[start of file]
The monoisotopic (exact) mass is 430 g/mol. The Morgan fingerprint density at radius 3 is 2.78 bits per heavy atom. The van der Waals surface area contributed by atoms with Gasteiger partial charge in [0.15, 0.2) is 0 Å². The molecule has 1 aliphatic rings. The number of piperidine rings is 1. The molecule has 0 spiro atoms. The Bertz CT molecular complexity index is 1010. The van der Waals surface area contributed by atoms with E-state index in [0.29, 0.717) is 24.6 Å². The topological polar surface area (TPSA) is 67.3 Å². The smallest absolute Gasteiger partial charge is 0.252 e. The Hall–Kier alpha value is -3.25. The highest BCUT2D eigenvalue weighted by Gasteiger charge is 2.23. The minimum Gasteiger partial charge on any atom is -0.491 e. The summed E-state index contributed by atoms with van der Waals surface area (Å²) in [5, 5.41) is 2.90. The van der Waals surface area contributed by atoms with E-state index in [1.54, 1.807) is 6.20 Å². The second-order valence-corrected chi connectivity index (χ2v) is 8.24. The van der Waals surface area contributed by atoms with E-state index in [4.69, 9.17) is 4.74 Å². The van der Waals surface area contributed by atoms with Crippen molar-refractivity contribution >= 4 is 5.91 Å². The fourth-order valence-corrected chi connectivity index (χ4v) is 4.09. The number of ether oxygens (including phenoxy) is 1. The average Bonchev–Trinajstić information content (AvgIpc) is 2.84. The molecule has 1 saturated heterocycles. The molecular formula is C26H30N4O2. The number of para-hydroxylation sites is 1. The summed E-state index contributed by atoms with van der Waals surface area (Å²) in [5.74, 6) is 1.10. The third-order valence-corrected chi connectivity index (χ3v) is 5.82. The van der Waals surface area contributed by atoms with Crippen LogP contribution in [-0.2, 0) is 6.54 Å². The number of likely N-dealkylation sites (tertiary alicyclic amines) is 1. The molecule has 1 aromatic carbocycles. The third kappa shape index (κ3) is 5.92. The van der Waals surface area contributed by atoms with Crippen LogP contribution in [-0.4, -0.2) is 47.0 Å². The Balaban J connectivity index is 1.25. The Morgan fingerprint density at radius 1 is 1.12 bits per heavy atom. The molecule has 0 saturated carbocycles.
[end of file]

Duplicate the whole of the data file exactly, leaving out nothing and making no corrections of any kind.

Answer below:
The monoisotopic (exact) mass is 430 g/mol. The Morgan fingerprint density at radius 3 is 2.78 bits per heavy atom. The van der Waals surface area contributed by atoms with Gasteiger partial charge in [0.15, 0.2) is 0 Å². The molecule has 1 aliphatic rings. The number of piperidine rings is 1. The molecule has 0 spiro atoms. The Bertz CT molecular complexity index is 1010. The van der Waals surface area contributed by atoms with E-state index in [0.29, 0.717) is 24.6 Å². The topological polar surface area (TPSA) is 67.3 Å². The smallest absolute Gasteiger partial charge is 0.252 e. The Hall–Kier alpha value is -3.25. The highest BCUT2D eigenvalue weighted by Gasteiger charge is 2.23. The minimum Gasteiger partial charge on any atom is -0.491 e. The summed E-state index contributed by atoms with van der Waals surface area (Å²) in [5, 5.41) is 2.90. The van der Waals surface area contributed by atoms with E-state index in [1.54, 1.807) is 6.20 Å². The second-order valence-corrected chi connectivity index (χ2v) is 8.24. The van der Waals surface area contributed by atoms with E-state index in [4.69, 9.17) is 4.74 Å². The van der Waals surface area contributed by atoms with Crippen molar-refractivity contribution >= 4 is 5.91 Å². The fourth-order valence-corrected chi connectivity index (χ4v) is 4.09. The number of ether oxygens (including phenoxy) is 1. The average Bonchev–Trinajstić information content (AvgIpc) is 2.84. The molecule has 1 saturated heterocycles. The molecular formula is C26H30N4O2. The number of para-hydroxylation sites is 1. The summed E-state index contributed by atoms with van der Waals surface area (Å²) in [5.74, 6) is 1.10. The third-order valence-corrected chi connectivity index (χ3v) is 5.82. The van der Waals surface area contributed by atoms with Crippen LogP contribution in [-0.2, 0) is 6.54 Å². The number of likely N-dealkylation sites (tertiary alicyclic amines) is 1. The molecule has 1 aromatic carbocycles. The third kappa shape index (κ3) is 5.92. The van der Waals surface area contributed by atoms with Crippen LogP contribution in [-0.4, -0.2) is 47.0 Å². The Balaban J connectivity index is 1.25. The Morgan fingerprint density at radius 1 is 1.12 bits per heavy atom. The molecule has 0 saturated carbocycles.